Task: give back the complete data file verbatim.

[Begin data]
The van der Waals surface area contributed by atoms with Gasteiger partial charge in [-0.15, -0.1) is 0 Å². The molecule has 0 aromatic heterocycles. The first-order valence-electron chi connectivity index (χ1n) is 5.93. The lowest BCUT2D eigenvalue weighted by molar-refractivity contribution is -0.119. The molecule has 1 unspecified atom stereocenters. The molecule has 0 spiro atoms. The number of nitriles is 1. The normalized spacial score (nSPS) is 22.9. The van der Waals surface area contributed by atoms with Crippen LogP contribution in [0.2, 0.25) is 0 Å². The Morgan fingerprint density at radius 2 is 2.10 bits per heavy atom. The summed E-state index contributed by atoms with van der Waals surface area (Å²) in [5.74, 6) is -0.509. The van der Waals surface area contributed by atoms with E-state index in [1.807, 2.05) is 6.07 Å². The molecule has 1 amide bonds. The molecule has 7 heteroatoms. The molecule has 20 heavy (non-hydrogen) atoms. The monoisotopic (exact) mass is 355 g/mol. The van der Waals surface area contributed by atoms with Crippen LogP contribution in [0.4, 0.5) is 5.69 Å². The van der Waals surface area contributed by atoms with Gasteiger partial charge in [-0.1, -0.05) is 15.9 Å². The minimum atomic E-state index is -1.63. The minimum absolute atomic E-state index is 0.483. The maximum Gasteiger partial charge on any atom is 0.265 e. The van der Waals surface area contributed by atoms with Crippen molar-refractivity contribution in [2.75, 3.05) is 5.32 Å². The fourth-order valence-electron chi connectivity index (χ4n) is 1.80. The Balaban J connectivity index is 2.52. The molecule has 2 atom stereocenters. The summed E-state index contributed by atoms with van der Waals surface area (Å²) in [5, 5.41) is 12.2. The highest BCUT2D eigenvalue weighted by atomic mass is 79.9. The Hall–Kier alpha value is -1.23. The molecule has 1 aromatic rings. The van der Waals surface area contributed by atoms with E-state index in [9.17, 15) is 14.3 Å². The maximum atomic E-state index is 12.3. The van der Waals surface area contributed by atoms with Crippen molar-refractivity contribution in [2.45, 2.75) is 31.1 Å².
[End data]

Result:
The van der Waals surface area contributed by atoms with Gasteiger partial charge in [-0.15, -0.1) is 0 Å². The molecule has 0 aromatic heterocycles. The first-order valence-electron chi connectivity index (χ1n) is 5.93. The lowest BCUT2D eigenvalue weighted by molar-refractivity contribution is -0.119. The molecule has 1 unspecified atom stereocenters. The molecule has 0 spiro atoms. The number of nitriles is 1. The normalized spacial score (nSPS) is 22.9. The van der Waals surface area contributed by atoms with Crippen LogP contribution in [0.2, 0.25) is 0 Å². The Morgan fingerprint density at radius 2 is 2.10 bits per heavy atom. The summed E-state index contributed by atoms with van der Waals surface area (Å²) in [5.74, 6) is -0.509. The van der Waals surface area contributed by atoms with E-state index in [1.807, 2.05) is 6.07 Å². The molecule has 1 amide bonds. The molecule has 7 heteroatoms. The molecule has 20 heavy (non-hydrogen) atoms. The monoisotopic (exact) mass is 355 g/mol. The van der Waals surface area contributed by atoms with Crippen LogP contribution in [0.4, 0.5) is 5.69 Å². The van der Waals surface area contributed by atoms with Gasteiger partial charge in [-0.1, -0.05) is 15.9 Å². The minimum atomic E-state index is -1.63. The minimum absolute atomic E-state index is 0.483. The maximum Gasteiger partial charge on any atom is 0.265 e. The van der Waals surface area contributed by atoms with Crippen molar-refractivity contribution in [2.75, 3.05) is 5.32 Å². The fourth-order valence-electron chi connectivity index (χ4n) is 1.80. The Balaban J connectivity index is 2.52. The molecule has 2 atom stereocenters. The summed E-state index contributed by atoms with van der Waals surface area (Å²) in [5, 5.41) is 12.2. The highest BCUT2D eigenvalue weighted by atomic mass is 79.9. The Hall–Kier alpha value is -1.23. The molecule has 1 aromatic rings. The van der Waals surface area contributed by atoms with E-state index in [9.17, 15) is 14.3 Å². The maximum atomic E-state index is 12.3. The van der Waals surface area contributed by atoms with Crippen molar-refractivity contribution in [2.45, 2.75) is 31.1 Å².